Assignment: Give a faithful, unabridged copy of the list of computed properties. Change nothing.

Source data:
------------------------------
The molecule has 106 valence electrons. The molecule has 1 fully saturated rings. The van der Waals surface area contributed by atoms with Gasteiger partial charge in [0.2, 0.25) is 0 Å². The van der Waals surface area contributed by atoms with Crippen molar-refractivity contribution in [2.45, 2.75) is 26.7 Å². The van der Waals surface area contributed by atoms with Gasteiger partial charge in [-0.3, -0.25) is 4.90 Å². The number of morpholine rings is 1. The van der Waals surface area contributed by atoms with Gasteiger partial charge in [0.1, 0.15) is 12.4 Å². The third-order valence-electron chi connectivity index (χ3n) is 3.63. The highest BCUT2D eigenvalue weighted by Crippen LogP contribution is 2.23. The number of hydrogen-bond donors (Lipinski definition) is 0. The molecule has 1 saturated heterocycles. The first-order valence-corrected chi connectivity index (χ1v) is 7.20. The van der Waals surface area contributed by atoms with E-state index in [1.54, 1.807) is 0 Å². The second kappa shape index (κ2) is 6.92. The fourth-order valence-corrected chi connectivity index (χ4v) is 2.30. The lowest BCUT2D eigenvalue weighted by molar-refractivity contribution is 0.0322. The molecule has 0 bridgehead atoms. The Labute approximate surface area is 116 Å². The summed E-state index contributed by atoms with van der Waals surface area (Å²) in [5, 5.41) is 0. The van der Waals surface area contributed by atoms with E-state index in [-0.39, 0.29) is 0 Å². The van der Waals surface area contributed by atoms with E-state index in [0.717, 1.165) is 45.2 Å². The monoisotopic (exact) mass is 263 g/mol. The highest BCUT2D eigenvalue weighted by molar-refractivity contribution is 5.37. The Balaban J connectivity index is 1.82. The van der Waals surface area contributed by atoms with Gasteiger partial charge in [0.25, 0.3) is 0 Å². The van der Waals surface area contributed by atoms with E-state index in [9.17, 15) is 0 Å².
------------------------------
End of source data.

The molecule has 106 valence electrons. The molecule has 1 fully saturated rings. The van der Waals surface area contributed by atoms with Gasteiger partial charge in [0.2, 0.25) is 0 Å². The van der Waals surface area contributed by atoms with Crippen molar-refractivity contribution in [2.45, 2.75) is 26.7 Å². The van der Waals surface area contributed by atoms with Gasteiger partial charge in [-0.3, -0.25) is 4.90 Å². The number of morpholine rings is 1. The van der Waals surface area contributed by atoms with Gasteiger partial charge in [0.1, 0.15) is 12.4 Å². The third-order valence-electron chi connectivity index (χ3n) is 3.63. The highest BCUT2D eigenvalue weighted by Crippen LogP contribution is 2.23. The number of hydrogen-bond donors (Lipinski definition) is 0. The molecule has 1 saturated heterocycles. The first-order valence-corrected chi connectivity index (χ1v) is 7.20. The van der Waals surface area contributed by atoms with E-state index in [1.54, 1.807) is 0 Å². The second kappa shape index (κ2) is 6.92. The fourth-order valence-corrected chi connectivity index (χ4v) is 2.30. The lowest BCUT2D eigenvalue weighted by molar-refractivity contribution is 0.0322. The molecule has 0 bridgehead atoms. The Labute approximate surface area is 116 Å². The summed E-state index contributed by atoms with van der Waals surface area (Å²) in [5, 5.41) is 0. The van der Waals surface area contributed by atoms with E-state index in [-0.39, 0.29) is 0 Å². The van der Waals surface area contributed by atoms with E-state index in [0.717, 1.165) is 45.2 Å². The monoisotopic (exact) mass is 263 g/mol. The highest BCUT2D eigenvalue weighted by molar-refractivity contribution is 5.37. The Balaban J connectivity index is 1.82. The van der Waals surface area contributed by atoms with Gasteiger partial charge in [0.25, 0.3) is 0 Å². The van der Waals surface area contributed by atoms with E-state index in [9.17, 15) is 0 Å².